Applet: Katie Dektar
Technical assistance: Andrew Adams
Text: Marc Levoy
In the preceeding applet we introduced Gauss's ray diagram, which allowed us to find for any point in object space the position in image space where rays leaving that point reconverge (i.e. come to a focus). One implication of Gauss's diagram is that points on a plane in object space lying parallel to the lens focus to positions on a plane in image space that is also parallel to the lens. Thus, we can talk about how distances in object space (to the left of the lens in the diagram below) relate to distances in image space (to the right of the lens). This relationship, which depends on the focal length f of the lens, is given by the Gaussian Lens Formula, shown in the lower-left corner of the applet below. The standard symbols for object space distance and image space distance are so and si, respectively.
It is beyond the scope of this applet to derive the Gaussian lens formula. Suffice here to say that it can be derived directly from Snell's law of refraction, making only a few assumptions along the way. The steps in this derivation, the geometrical constructions required, and some of the algebra can be found in slides 15-23 of this lecture, or in simplified form in slides 24-26 of the same lecture. A complete derivation can be found in any undergraduate textbook on optics, such as Chapter 5 of Hecht's Optics.
Drag the image distance slider left and right. Note how the other slider moves in opposition. Note also how the two red circles in the applet move. Remember from our earlier discussion that these circles can be treated as the location of planes parallel to the lens. Think of the right circle as a digital sensor. As we move the sensor towards the lens, the plane in object space that will be in focus moves away from the lens, slowly at first, but accelerating as the sensor approaches the tick mark representing one focal length f from the lens. If we could bring the sensor right to the tick mark in the applet, i.e. make image distance = f, then only points in object space that are infinitely far from the lens would be in focus. If this were a photographic camera, we would say it is "focused on infinity".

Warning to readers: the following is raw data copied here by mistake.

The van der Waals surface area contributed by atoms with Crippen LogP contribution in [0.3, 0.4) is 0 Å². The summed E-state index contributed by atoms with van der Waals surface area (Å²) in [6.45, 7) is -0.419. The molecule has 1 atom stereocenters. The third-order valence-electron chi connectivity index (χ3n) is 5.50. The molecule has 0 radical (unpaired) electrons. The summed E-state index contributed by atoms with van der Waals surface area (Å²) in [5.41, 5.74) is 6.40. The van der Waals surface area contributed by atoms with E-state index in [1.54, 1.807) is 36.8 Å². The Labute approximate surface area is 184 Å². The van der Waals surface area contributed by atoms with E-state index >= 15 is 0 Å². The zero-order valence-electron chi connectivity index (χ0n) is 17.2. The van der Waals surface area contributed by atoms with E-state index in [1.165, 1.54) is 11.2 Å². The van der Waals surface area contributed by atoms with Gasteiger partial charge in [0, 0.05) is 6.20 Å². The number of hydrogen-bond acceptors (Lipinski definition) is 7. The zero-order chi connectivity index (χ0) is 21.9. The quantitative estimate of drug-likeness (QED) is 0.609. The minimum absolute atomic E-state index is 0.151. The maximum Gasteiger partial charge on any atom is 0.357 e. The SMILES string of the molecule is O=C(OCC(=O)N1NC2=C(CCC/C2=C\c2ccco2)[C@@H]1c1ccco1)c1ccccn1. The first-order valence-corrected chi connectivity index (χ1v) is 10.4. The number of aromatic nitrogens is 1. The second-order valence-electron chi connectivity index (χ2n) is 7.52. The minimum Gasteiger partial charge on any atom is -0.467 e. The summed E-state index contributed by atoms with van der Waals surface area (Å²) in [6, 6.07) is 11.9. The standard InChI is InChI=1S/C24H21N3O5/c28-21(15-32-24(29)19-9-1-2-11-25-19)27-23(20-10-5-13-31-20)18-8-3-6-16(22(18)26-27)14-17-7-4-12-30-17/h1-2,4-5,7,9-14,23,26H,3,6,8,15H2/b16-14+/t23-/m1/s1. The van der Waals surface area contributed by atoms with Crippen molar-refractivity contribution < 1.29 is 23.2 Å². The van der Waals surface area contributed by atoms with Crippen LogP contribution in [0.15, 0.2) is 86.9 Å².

Now drag the object distance slider left and right. For features in object space at this distance from the lens, the sensor would have to be placed at the distance computed by the applet in order for these features to be in focus. Note again the non-linear relationship between the movement of the two red circles. This non-linearity is caused by the fact that object distance and image distance sit in the denominators in the Gaussian lens formula. Once again, if you could bring the object space circle right to the tick mark on the left side of the lens, then the sensor would need to be infinitely far away to create a focused view of that circle. It's not practical to build a camera with a sensor that can move too far from the lens; how far it can move determines the closest distance on which you can focus. For practical photographic lenses, this minimum focus distance ranges from a few feet to a few millimeters.
Playing with these formulas and applets, it's easy to get confused about what it means to change the focus on a camera versus zooming a camera. The difference is important to understand, so let's work through it. Reset the applet and click on the "Change sensor size" box at the right side of the applet. A cartoony-looking sensor appears, composed of a column of square pixels. The edges of this sensor are traced through the lens as light gray lines. These lines indicate the edges of the field of view (FoV). The formula for field of view is shown in the lower-left corner of the applet, and the field of view for your current slider settings is shown in the lower-right corner. Now move the image distance slider by small amounts. The distance to the in-focus plane in object space changes, as you would expect, but the field of view stays constant. This is focusing. Actually, the field of view changes slightly. This is due to the perspective transform discussed in a preceeding applet.